GLYCOSURIA has, until recently, been thought of in terms of a “renal threshold” by which glucose is retained or excreted according to its concentration in blood. Useful as it has been, this explanation is physiologically unsound (Govaerts and Muller,1 Mirsky and Nelson).2 Furthermore it does not resolve clinical problems to which newer concepts of glycosuria apply directly. Hence, the clinician has often had to lead his glycosuric patient through a maze of glucose tolerance tests, measurements of arterial (capillary) and venous blood sugar, and even changes of diet, only to emerge with an insecure conclusion.
The purpose of this paper is to describe the mechanism of glycosuria as it applies to clinical problems, and to suggest a procedure which may aid in establishing the nature of glycosuria in doubtful cases.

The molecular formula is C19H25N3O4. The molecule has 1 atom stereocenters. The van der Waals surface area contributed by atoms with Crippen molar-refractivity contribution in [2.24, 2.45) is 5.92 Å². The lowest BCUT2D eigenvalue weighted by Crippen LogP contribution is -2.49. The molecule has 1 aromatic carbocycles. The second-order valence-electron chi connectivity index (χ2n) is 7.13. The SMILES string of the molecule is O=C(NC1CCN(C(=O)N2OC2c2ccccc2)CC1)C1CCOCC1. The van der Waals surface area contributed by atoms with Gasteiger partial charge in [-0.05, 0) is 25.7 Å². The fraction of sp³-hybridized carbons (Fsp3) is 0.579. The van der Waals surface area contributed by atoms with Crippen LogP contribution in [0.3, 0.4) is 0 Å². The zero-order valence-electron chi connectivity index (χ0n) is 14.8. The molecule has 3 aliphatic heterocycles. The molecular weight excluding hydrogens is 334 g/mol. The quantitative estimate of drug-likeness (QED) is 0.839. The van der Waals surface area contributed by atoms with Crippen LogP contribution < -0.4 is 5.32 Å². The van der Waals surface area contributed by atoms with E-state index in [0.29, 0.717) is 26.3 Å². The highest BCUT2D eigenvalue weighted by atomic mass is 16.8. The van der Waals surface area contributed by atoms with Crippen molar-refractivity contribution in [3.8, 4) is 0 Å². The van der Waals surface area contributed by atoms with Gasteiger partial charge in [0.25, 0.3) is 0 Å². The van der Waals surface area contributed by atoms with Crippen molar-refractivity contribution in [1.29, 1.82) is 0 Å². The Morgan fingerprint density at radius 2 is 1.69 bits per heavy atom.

Mechanism of Glycosuria
Formation of urine begins with the outpouring through glomerular capillaries of an ultrafiltrate of plasma. About 1200 cc. of blood, containing 650 cc. of plasma, pass through the kidneys and over the glomerular capillary bed per minute. The hydrostatic pressure furnished by the heart squeezes out from the 650 cc. of plasma about 130 cc. of filtrate. This filtrate consists of plasma water and of the substances dissolved in it. Among these is glucose. Consequently (fig. 1) at a plasma glucose concentration of 100 mg. per 100 cc., the rate of glucose filtration is 130 mg. per minute.
The next step in urine formation is selective reabsorption. This consists in a transfer from the tubule back into. . .